- The Washington Times - Tuesday, September 19, 2006

The top U.S. commander for Iraq dashed hopes yesterday for a troop withdrawal this year in a shift that shows how the killing sprees in Baghdad have wrecked the Bush administration’s plans for an election-year exodus.

Army Gen. John Abizaid, the chief of U.S. Central Command, told a group of military reporters that, of the 140,000-plus troops now in Iraq, “I think that this level will probably have to be sustained through the spring, and then we’ll re-evaluate.”

He added, according to Reuters news service, “I think these are prudent force levels. I think they’re achieving the military effect.”

The remarks demonstrate how much the military command has shifted from hopes of reducing troops to 100,000 to a recognition that the current level must be maintained for months, if not another year.

Just last spring, Army Gen. George Casey, the top commander in Iraq, told reporters he expected “substantial” troop reductions before the end of 2006. And the Senate overwhelmingly approved a resolution that called for a major transition this year from American forces to the fledgling Iraqi Security Forces.

But something happened in the meantime: al Qaeda in Iraq, a Sunni terrorist group tied to remnants of Saddam Hussein’s regime, stepped up suicide-bombings on Shi’ites, targeting mosques, markets and clinics. Shi’ites, some inspired by firebrand cleric Sheik Muqtada al-Sadr, formed “death squads” who hunted and killed hundreds of Sunnis.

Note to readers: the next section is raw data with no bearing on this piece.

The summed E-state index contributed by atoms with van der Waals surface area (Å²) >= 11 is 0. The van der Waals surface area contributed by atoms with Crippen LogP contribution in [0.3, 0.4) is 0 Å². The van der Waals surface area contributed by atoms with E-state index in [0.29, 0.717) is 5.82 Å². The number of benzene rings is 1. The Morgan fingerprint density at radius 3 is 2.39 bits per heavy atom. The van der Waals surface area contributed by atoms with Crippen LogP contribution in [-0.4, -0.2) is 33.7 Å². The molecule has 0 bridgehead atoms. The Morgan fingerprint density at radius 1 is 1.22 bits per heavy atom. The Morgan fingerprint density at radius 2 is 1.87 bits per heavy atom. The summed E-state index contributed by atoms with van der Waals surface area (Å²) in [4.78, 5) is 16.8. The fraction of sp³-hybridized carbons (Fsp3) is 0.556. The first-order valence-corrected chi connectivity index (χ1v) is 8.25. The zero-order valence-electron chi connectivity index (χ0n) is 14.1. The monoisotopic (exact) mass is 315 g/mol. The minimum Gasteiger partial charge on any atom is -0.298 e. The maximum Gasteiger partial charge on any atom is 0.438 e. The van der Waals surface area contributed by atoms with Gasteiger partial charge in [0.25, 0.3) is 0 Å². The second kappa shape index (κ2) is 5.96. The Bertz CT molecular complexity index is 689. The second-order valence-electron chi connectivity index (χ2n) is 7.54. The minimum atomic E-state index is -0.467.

The sectarian violence reached such a high level this summer that Prime Minister Nouri al-Maliki announced a new military campaign to retake Baghdad. Gen. Abizaid told the Senate Armed Services Committee the violence was the worst he had seen in the capital since the April 2003 ousting of Saddam and expressed fears of a civil war.

Gen. Casey ordered in more troops from Kuwait and delayed the scheduled departures of other units. The chess moves brought manning levels from 132,000 to the current 147,000. Baghdad became the new pivotal battle to winning Iraq.

Last spring, Gen. Abizaid told reporters, “The downward trend [in U.S. troops levels] is a trend that, based on what I see now, is one that will continue.”

Democrats have made setbacks in Iraq a major campaign theme in the Nov. 7 midterm elections, accusing Mr. Bush and Defense Secretary Donald H. Rumsfeld of mismanaging a war that has cost the lives of nearly 2,700 American service members.

Gen. Abizaid defended troop levels in Anbar province, a Sunni-insurgent stronghold. A Marine Corps intelligence report recommended a big increase in troops to quell violence in the vast area.

“I think Baghdad is the most important place to put the military priority of effort,” Gen. Abizaid said. “We military guys generally believe that you have one priority effort. And our priority effort is Baghdad, not Anbar.”

Asked if the United States is winning, he said, “Given unlimited time and unlimited support, we’re winning the war.”

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